Arthur Walton Litz, Jr., Bread Loaf professor from the early 1970s through the early 1990s and a literary historian and critic who served as professor of English literature at Princeton University from 1956 to 1993, died on June 4, 2014, at University Medical Center of Princeton in New Jersey.
Born in Nashville, Tennessee on October 31, 1929, Mr. Litz graduated from Princeton University in 1951. He received his D. Phil. from Oxford University while studying on a Rhodes scholarship at Merton College in 1954. He served in the United States Army from 1954 to 1956 and became the Holmes Professor of English Literature at Princeton in 1956. He served as chairman of the English Department (1974-1981) and was director of the Creative Writing Program (1990-1992). In 1989, Mr. Litz was named to the Eastman Visiting Professorship at Balliol College, Oxford.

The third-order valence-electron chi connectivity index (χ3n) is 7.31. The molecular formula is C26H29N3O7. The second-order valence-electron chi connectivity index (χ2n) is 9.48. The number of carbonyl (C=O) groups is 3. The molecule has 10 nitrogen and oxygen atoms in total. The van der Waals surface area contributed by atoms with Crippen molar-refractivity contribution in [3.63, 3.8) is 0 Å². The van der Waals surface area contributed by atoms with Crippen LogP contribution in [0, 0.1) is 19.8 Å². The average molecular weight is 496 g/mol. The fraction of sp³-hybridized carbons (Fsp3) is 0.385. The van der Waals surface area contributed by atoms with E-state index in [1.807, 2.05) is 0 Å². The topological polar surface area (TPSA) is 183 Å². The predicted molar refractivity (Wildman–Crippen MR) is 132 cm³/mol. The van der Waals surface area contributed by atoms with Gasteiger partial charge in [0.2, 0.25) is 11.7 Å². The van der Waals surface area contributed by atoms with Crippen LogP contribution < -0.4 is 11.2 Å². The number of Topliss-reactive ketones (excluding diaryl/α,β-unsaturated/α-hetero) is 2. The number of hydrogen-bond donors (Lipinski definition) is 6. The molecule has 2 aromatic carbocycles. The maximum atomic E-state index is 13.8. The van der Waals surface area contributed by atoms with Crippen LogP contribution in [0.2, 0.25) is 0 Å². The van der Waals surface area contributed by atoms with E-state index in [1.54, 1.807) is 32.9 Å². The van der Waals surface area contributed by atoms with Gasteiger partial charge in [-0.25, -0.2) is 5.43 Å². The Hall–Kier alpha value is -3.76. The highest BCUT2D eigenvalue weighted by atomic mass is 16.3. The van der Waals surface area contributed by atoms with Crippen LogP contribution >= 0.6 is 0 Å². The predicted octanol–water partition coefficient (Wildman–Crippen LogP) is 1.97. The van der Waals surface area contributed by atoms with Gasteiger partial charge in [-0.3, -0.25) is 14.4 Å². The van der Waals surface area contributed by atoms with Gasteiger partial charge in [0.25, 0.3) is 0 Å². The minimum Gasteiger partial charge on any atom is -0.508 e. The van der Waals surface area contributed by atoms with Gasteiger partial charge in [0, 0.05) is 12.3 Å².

A. Walton Litz was an American Council of Learned Societies fellow (1960-1961), the recipient of the E. Harris Harbison Award for Gifted Teaching in 1972, an NEH senior fellow (1974-1975) and a Guggenheim fellow (1982-1983).
Litz was perhaps best known as the author or editor of more than 20 collections of literary criticism, including major editions of Pound, Joyce, Williams, Stevens, and Eliot, and he will be remembered for the support and inspiration he provided his students and colleagues throughout his teaching career.
Mr. Litz was 84 years old and is survived by his four children and six grandchildren.